(1) Heritage. In the 1950s, there were no helmet manufacturers in Japan, and the country was a closed market, making it difficult to import a proper helmet. Mr. Hirotake Arai wanted better protection for himself and started Arai Helmets to achieve that goal. It has remained a small, family-owned company dedicated to protecting riders. 

(2) Arai’s philosophy. Helmets are designed to manage the amount of impact energy that transfers to the rider’s head in a crash. Arai focuses on two specific aspects of protection when creating a helmet: its ability to absorb energy internally and deflect it externally. Arai helmets are shaped like an egg with a smooth, round surface. The shape hasn’t changed much over the years, which gives the impression that Arai is behind the eight ball in technology; however, its philosophy of deflecting energy has kept—and will continue to keep—the helmet shape the same.  

Founder Hirotake Arai pushing the envelope.

(3) Form. Arai’s concept of “glancing off” is its version of rotational acceleration protection. The idea is that the egg-shaped Arai shell will slide across the ground in a crash, deflecting energy away from the helmet. Arai calls this the “R75 concept,” because it prevents the helmet from hitting the ground and sticking. The continuous 75mm (or more) convex curved radius of the shell reduces the amount of impact that the interior foam has to absorb while lessening whiplash injuries to the neck and brain.  

(4) Strength. A strong round shell is more likely to slide in the dirt and deflect energy than to deform and absorb it. Arai uses a unique laminate construction shell with high-quality fiberglass materials, including Specialized glass fiber from bulletproof vests. The fiber is expensive but stronger to maintain strength in high-impact zones. The shell also has a hyper-ridge step at the bottom edge to stop the migration of cracks that form on impact, helping to maintain shell integrity and enhance protection. 

(5) Absorption. Arai was among the first helmet manufacturers to use an EPS (expanded polystyrene) liner. Prior to this, helmets had cork liners. Today, Arai uses a one-piece multi-density EPS foam liner that is unlike any other liner on the market. The multi-density design increases strength in high-energy impact zones while maintaining a round and smooth surface.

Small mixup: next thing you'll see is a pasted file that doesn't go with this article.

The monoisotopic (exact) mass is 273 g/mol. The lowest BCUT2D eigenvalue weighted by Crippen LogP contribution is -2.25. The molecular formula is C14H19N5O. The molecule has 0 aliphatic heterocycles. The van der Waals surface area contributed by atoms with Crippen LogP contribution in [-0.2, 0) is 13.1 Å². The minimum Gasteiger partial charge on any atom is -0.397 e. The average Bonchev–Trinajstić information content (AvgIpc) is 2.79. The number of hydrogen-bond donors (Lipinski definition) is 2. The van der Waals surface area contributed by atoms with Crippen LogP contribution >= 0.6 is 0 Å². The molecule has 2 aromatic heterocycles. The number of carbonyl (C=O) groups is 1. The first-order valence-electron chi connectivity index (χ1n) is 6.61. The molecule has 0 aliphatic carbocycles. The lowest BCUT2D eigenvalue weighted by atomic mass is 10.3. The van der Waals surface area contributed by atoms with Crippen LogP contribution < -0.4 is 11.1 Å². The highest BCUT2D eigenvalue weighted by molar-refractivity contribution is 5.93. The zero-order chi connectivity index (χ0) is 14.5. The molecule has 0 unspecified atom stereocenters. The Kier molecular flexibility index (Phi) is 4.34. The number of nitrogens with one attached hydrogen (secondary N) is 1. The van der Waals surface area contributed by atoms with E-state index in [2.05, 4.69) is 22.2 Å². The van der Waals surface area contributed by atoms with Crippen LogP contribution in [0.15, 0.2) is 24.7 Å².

(6) Single-piece liner. Most helmets have multiple foam liners that fit together, but Arai’s multi-density foam liner is made of one piece. This allows energy to be dispersed over the entire foam liner rather than into segmented pieces of it. This improves energy absorption by giving the energy more area to disperse. Arai developed the single-piece, multi-density liner by putting loose beads of foam together into a mold. Arai’s technique for varying foam density in specific areas of the one-piece liner is a trade secret.

(7) Chin bar. Thanks to Greek mathematician Archimedes, we all know that the longer a lever, the more force it can apply. Tire irons are the perfect example. Arai’s VX-Pro4 motocross helmet features a very short chin bar to limit its leverage when snagging the ground in a crash. When you look at the bottom of the helmet by turning it upside down, you see it’s also shaped like an egg. The chin bar bows outward instead of being straight, which absorbs energy better by encouraging the bar to flex. Additionally, the bow pushes the chin bar outward in a wreck and not inward, which can be more dangerous. 

(8) Visor. The Arai VX-Pro4 visor is very pliable and easily bends out of the way in a crash. It’s also held on by plastic screws that sheer away in a wreck. This might seem like a bad thing when you lose a visor, but it’s actually good, because it means the visor will not catch on the ground and twist your helmet. 

(9) Extra pieces. Besides the visor, the VX-Pro4 helmet features four plastic vent covers and a chin bar vent grill, all of which are designed to break away in the event of a crash to allow the helmet to deflect and slide instead of catching and digging into the ground. 

(10) Durability. The EPS foam is painted black on the inside of the Arai VX-Pro4 helmet. Why? When you crash in an Arai helmet, the paint will separate from the liner and create white lines. These are visual indicators that your helmet’s liner has been compressed. Please note that the liner can still compress in the middle or outside of the EPS foam, and it won’t be visible from the inside of the helmet. If your head hurts after a crash, your helmet has been compromised, and MXA recommends you get a new one. Limbs can be fixed and replaced; your brain can’t.

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